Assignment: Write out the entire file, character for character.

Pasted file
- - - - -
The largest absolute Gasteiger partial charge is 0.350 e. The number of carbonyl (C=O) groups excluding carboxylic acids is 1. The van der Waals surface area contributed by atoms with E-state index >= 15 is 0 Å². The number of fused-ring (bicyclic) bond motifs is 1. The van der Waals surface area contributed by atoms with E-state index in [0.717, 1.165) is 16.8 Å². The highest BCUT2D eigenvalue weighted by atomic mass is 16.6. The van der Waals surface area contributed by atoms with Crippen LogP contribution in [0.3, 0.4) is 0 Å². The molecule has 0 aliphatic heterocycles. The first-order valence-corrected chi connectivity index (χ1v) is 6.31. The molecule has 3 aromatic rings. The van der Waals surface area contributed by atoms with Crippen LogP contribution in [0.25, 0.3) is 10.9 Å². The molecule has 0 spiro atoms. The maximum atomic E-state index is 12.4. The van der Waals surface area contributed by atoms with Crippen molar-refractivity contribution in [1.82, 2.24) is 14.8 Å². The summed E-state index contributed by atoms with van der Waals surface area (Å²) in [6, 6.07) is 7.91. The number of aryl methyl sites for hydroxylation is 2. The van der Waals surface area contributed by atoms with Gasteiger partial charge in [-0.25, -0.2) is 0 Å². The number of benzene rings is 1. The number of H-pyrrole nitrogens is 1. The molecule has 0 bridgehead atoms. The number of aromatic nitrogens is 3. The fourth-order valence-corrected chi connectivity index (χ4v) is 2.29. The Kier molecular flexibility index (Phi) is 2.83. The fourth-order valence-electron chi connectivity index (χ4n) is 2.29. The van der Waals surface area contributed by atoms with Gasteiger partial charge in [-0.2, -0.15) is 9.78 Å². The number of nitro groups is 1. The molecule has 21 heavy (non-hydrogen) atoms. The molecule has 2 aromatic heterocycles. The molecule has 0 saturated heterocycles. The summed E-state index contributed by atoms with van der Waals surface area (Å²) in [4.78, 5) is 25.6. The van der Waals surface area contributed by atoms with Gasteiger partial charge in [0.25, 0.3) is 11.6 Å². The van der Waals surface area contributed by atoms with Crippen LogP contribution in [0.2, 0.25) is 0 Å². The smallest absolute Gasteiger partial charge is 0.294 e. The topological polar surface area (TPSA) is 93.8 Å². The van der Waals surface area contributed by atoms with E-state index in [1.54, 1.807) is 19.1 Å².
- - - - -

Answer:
The largest absolute Gasteiger partial charge is 0.350 e. The number of carbonyl (C=O) groups excluding carboxylic acids is 1. The van der Waals surface area contributed by atoms with E-state index >= 15 is 0 Å². The number of fused-ring (bicyclic) bond motifs is 1. The van der Waals surface area contributed by atoms with E-state index in [0.717, 1.165) is 16.8 Å². The highest BCUT2D eigenvalue weighted by atomic mass is 16.6. The van der Waals surface area contributed by atoms with Crippen LogP contribution in [0.3, 0.4) is 0 Å². The molecule has 0 aliphatic heterocycles. The first-order valence-corrected chi connectivity index (χ1v) is 6.31. The molecule has 3 aromatic rings. The van der Waals surface area contributed by atoms with Crippen LogP contribution in [0.25, 0.3) is 10.9 Å². The molecule has 0 spiro atoms. The maximum atomic E-state index is 12.4. The van der Waals surface area contributed by atoms with Crippen molar-refractivity contribution in [1.82, 2.24) is 14.8 Å². The summed E-state index contributed by atoms with van der Waals surface area (Å²) in [6, 6.07) is 7.91. The number of aryl methyl sites for hydroxylation is 2. The van der Waals surface area contributed by atoms with Gasteiger partial charge in [-0.25, -0.2) is 0 Å². The number of benzene rings is 1. The number of H-pyrrole nitrogens is 1. The molecule has 0 bridgehead atoms. The number of aromatic nitrogens is 3. The fourth-order valence-corrected chi connectivity index (χ4v) is 2.29. The Kier molecular flexibility index (Phi) is 2.83. The fourth-order valence-electron chi connectivity index (χ4n) is 2.29. The van der Waals surface area contributed by atoms with Gasteiger partial charge in [-0.2, -0.15) is 9.78 Å². The number of nitro groups is 1. The molecule has 21 heavy (non-hydrogen) atoms. The molecule has 2 aromatic heterocycles. The molecule has 0 saturated heterocycles. The summed E-state index contributed by atoms with van der Waals surface area (Å²) in [4.78, 5) is 25.6. The van der Waals surface area contributed by atoms with Gasteiger partial charge in [0.25, 0.3) is 11.6 Å². The van der Waals surface area contributed by atoms with Crippen LogP contribution in [0.2, 0.25) is 0 Å². The smallest absolute Gasteiger partial charge is 0.294 e. The topological polar surface area (TPSA) is 93.8 Å². The van der Waals surface area contributed by atoms with E-state index in [1.54, 1.807) is 19.1 Å².